Here's one of the changes I'm making this week: More, shorter post, tape analysis throughout the day.
In which Lofa Tatupu "plays scared":
"But [Jacobs has] matured as a runner, and he's exploring his options, so to speak. He doesn't always take it downhill. He'll make guys miss. He'll sidestep defenders and make them look just as bad as if they were getting run over." -Lofa Tatupu
Third play, first Giants drive of the quarter. 1st and 10 from the Giants 24. New York breaks 2 WR, TE, I. Seattle in a base 4-3. Understanding how this run went down is a process of elimination. At the snap, Kevin Boss turns Lawrence Jackson in, opening the left "C" gap. Brandon Mebane gets a slow jump off the snap. He's a non-factor. Madison Hedgecock lead blocks right; Brandon Jacobs takes two quick steps right, but cuts left. The joint action has already drawn a response from Seattle's linebackers. Leroy Hill, Lofa Tatupu and Julian Peterson begin offensive right and extend their distance to the left "C" gap. Chris Snee and Rich Seubert pull left. Leroy Hill engages Seubert, holding his ground and opening a channel for Deon Grant or Lofa Tatupu to tackle. That's his job on this play, take out the lead blocker and setup the tackle, not greedily attempt the tackle himself, vacate his assignment and leave Peterson and Tatupu with Jacobs and two lead blockers. Snee, continues to pull out, nears Grant, misses engaging him and only accidentally contributes to the play. Unfortunately, Grant is no match for the charging Colossus, arrives at an angle that's best outcome is a broken arm tackle and doesn't even get that.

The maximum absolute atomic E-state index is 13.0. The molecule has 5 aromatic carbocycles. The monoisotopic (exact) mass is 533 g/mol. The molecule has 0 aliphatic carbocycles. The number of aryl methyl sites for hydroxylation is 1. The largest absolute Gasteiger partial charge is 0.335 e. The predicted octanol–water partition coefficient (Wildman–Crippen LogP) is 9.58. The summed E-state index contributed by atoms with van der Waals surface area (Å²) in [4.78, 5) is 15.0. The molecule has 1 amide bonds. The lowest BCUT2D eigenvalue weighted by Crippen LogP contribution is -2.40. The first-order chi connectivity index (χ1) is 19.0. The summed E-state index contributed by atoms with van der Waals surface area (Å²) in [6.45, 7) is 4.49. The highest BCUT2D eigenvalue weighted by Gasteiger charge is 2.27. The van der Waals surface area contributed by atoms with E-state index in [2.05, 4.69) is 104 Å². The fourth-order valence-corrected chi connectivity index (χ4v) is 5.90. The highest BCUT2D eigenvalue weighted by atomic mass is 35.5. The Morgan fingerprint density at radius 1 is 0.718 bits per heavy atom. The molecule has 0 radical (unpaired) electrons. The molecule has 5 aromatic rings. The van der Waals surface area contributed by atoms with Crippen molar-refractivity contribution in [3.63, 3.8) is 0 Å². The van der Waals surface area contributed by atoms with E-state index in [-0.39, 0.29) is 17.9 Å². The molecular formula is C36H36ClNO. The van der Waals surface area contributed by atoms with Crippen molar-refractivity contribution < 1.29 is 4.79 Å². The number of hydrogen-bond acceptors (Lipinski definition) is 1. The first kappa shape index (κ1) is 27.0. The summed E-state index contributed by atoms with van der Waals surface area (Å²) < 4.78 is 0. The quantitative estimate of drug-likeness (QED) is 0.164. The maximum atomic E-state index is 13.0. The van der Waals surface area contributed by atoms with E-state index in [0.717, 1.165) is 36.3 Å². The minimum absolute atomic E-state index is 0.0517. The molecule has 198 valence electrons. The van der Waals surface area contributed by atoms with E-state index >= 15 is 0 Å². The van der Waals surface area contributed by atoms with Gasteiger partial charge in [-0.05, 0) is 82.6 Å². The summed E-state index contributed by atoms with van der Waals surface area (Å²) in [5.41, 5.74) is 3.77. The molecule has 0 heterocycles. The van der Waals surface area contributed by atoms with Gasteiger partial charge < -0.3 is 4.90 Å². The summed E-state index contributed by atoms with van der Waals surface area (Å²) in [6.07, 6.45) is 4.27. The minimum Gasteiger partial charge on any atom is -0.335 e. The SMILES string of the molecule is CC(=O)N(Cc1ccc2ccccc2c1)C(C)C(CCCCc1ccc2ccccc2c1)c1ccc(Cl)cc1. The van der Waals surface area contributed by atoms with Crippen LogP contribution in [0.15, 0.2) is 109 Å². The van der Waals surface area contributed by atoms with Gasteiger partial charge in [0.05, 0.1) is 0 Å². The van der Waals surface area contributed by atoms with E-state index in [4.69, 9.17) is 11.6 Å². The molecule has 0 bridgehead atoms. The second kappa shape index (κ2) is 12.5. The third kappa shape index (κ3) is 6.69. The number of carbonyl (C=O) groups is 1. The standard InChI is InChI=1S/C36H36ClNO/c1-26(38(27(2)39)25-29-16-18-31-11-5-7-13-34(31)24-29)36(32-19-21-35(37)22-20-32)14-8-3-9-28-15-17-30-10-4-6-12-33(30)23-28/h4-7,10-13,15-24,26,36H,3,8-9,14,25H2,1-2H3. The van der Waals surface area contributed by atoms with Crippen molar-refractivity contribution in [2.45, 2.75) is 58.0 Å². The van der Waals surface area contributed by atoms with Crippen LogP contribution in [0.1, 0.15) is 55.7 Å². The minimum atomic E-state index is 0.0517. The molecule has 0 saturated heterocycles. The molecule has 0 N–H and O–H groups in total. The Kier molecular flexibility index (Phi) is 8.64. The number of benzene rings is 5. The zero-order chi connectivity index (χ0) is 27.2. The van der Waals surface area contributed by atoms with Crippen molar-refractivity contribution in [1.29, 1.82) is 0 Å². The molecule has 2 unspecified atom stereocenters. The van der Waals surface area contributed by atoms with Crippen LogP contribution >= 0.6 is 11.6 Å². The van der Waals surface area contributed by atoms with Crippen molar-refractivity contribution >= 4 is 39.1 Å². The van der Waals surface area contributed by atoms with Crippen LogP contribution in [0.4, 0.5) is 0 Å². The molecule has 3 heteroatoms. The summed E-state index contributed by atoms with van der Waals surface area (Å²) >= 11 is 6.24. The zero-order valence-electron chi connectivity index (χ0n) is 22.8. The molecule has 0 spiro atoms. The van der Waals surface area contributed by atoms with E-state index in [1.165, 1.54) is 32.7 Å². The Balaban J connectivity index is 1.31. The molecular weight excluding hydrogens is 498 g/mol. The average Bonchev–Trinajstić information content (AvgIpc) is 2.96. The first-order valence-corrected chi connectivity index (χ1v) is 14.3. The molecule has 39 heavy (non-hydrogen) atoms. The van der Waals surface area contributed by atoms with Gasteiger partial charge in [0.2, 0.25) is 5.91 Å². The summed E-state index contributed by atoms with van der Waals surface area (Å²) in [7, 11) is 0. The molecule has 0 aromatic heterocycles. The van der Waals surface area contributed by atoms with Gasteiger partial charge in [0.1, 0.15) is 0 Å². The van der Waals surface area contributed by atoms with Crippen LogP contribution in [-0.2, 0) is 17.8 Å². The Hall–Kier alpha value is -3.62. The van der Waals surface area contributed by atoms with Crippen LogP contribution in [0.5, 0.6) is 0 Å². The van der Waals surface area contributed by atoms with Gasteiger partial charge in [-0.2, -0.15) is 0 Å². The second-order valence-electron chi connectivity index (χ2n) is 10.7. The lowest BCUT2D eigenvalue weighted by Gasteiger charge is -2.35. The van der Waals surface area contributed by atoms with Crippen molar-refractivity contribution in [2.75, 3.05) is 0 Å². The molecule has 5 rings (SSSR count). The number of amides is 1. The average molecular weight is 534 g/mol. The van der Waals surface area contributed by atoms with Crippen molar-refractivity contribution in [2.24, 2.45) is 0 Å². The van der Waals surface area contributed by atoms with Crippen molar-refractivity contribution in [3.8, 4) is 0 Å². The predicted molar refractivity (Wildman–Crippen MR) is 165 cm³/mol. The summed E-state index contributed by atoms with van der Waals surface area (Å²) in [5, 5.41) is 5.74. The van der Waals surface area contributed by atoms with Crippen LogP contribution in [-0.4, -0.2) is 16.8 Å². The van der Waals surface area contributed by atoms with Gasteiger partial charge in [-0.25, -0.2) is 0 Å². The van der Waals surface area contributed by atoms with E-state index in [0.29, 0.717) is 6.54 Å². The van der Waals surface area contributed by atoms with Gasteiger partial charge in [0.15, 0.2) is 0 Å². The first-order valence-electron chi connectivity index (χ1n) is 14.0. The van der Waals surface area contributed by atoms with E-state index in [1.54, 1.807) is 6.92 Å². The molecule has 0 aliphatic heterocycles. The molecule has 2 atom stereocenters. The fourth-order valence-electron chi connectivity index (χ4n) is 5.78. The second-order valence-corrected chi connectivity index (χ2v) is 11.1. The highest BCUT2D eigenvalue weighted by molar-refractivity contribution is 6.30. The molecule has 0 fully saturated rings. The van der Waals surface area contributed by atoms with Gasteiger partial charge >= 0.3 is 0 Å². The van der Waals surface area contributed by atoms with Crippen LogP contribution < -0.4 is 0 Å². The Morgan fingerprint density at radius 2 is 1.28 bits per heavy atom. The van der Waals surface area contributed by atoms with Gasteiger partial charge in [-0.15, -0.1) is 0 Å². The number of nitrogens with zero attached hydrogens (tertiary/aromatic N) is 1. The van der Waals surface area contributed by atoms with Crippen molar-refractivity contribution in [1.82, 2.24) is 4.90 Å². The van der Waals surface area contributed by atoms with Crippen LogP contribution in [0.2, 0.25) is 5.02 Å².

The remaining players are Tatupu, Peterson from the far side, Snee lead blocking and Jacobs. Tatupu decelerates, takes a false step towards the line of scrimmage, regains, but now with an impossible angle and can be seen in Jacobs dust cloud as he sprints past. Snee, running in, loses his feet accidentally tripping Peterson and removing the last barrier between Jacobs and Brian Russell. Russell runs around Jacobs and tackles him from behind. All things considered, it was the right move. Russell was the last line of defense. Do you trust him to take Jacobs head on?